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Progressing from taboo to superloo

ZüriWC looks after a wide range of toilets, discreet and not so discreet - here along about three kilometers of lakeside

(swissinfo.ch)

Not being able to find a toilet can be an embarrassing, even agonising, experience – and one which most people have been through.

But for the forty per cent of the world's population who still do not have access to toilets at all, the consequences can be fatal: 1.8 million people die annually as a result of poor sanitation facilities, says the Swiss aid agency Helvetas.

Where there are no adequate toilet facilities and people are forced to relieve themselves in the open, contaminated water easily spreads disease.

2008 is the UN Year of Sanitation, and it is worth remembering that until comparatively recently, people in the West were faced with the same problem, and that it was fatal here too.

In the 19th century three major waves of cholera swept through Europe, leaving hundreds of thousands dead, and doctors helpless.

And yet even when the relationship between contaminated water and disease was understood, it took many years before adequate toilet facilities became the norm.

Older houses in the poorer quarters did not include space for any sort of toilet; people simply went outside. As the health risk became apparent one response was to create a dense network of "public conveniences" for people who lived in buildings where it would have been difficult to install even shared sanitation.

Tackling the problem

The euphemism indicates another problem: bodily functions were not to be talked about. As a result, public toilets were often disguised or even hidden away, sometimes built underground.

Easy to find, but out of the public eye, many were taken over for other uses. Some have become places for sexual pick-ups or for drug dealing. Today vandalism is a common problem. It's a vicious circle: ordinary people start avoiding them, and they fall into greater disrepute.

Switzerland's biggest city, Zurich, is making a determined effort to change the poor image of the public toilet.

It is proud of its facilities; it wants people to think about them and talk about them and express their opinions. Its address and phone number are posted in every one.

Each one also bears the little blue ZüriWC logo, to create a corporate identity amid the plethora of styles.

ZüriWC keeps the public informed on its website of what is going on where. Old facilities are being renovated and new ones built.

"There's a growing need," Urs Brunner, head of ZüriWC, told swissinfo. "You hear it everywhere, in playgrounds, parks, sports areas, people expect to be able to go to the toilet."

Bright and high-tech

Today, the 94 facilities looked after by ZüriWC range from discreet late 19th buildings in stone, to 21st century ones in brightly coloured synthetic material. Six are listed historical monuments; others are the latest design in compact unisex facilities, made of easy-to-clean chrome with integrated, automated hand-washing facilities.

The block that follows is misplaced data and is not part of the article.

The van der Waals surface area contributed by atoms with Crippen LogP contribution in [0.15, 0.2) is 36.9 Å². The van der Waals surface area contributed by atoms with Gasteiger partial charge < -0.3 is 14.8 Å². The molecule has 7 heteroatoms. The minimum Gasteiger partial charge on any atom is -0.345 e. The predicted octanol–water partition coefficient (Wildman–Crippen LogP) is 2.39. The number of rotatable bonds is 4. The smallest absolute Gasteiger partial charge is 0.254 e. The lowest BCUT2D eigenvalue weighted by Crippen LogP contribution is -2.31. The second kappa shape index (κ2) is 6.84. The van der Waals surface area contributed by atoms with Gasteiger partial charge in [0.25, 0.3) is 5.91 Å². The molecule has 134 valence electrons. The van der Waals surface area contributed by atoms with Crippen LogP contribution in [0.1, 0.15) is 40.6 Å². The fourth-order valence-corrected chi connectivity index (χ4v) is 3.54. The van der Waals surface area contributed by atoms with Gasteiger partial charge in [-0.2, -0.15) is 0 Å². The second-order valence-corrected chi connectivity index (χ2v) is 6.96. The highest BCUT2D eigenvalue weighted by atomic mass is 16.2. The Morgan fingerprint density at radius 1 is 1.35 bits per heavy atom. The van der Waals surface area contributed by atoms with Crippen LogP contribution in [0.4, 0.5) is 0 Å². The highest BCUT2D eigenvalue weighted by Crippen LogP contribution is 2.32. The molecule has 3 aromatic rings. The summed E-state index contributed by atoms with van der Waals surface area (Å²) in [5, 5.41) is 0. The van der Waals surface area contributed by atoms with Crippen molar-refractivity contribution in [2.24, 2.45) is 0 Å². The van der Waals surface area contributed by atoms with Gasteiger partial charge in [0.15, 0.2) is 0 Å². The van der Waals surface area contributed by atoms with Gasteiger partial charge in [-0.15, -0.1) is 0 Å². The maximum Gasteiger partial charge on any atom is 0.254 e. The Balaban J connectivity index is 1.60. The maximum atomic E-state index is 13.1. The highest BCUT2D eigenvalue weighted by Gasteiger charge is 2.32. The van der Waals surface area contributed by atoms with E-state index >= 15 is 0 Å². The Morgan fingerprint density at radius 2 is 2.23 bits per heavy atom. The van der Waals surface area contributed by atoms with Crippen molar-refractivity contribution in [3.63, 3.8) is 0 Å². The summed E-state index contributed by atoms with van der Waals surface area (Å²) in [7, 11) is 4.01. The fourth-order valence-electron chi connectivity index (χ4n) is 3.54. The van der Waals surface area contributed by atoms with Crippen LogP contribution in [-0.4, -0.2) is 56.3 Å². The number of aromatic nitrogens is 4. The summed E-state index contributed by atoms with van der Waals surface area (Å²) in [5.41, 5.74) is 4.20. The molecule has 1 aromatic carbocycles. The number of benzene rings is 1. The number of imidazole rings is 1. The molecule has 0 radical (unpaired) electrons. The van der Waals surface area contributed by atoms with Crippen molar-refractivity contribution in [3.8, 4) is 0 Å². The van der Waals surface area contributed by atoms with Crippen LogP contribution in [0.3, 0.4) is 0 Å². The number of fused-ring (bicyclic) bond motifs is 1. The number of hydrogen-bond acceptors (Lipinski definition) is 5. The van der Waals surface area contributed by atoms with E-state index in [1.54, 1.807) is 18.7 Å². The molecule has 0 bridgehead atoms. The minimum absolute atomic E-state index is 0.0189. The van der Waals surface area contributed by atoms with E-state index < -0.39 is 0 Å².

It is important to ZüriWC that the toilets should fit in with their surroundings, even though the older type is more expensive to maintain, Brunner explained.

Whenever toilets are built or renovated, disabled facilities are included. People with disabilities can apply for a eurokey, which will open toilets in all participating European countries.

Without a key, these special facilities cost one franc. Otherwise public toilets in Zurich have always been free and will remain so, said Brunner.

He believes that access to a well cared for toilet facility is everyone's right. Many WCs which once felt insecure have been improved: the entrance has been moved, perhaps, so that it is more visible, or extra lighting has been installed.

Then and Now

The oldest WC still standing in Zurich was built in 1898, although the first urinals had appeared in the late 1870s. After long discussion, the first public WC for women opened in 1893 – to much protest. Women found it rather expensive; men thought women should be staying at home.

Most of the earliest facilities were permanently staffed; today only five have attendants on duty all the time. Then as now, one of their jobs was keeping the toilets clean. Where there were no attendants, special cleaners were recruited.

If today cleaning toilets is a proverbially undesirable job, a hundred years ago it was seen as an ideal way for local women to eke out the family income with work that could be done close to home.

Today the latest toilets are self-cleaning – sometimes alarmingly so to the uninitiated, who are taken aback when the toilet seat springs up and triggers the flush.

It's a far cry from the days when lack of proper facilities spread disease and death.

The International Year of Sanitation provides a salutary reminder that it's a far cry too from the situation prevailing in many developing countries today.

swissinfo, Julia Slater in Zurich

Sanitation and Health

Forty per cent of the world's population do not have access to toilets.

Every year 1.8 million people die as a result of poor sanitation.

Disease spreads when faecal material seeps into the groundwater or flows into streams from where people take their drinking water.

Cholera, typhoid and dysentery are three diseases caused by drinking contaminated water.

In the 19th century hundreds of thousands of people died in Europe in three major waves of cholera.

Until the late 19th century it was widely believed that cholera was carried in the air.

The cholera bacillus was discovered in 1854 by the Italian Filippo Pacini but he was ignored; it was rediscovered in 1883 by the German doctor Robert Koch.

Public Health acts and the installation of sewage and sanitation facilities put an end water-borne diseases.

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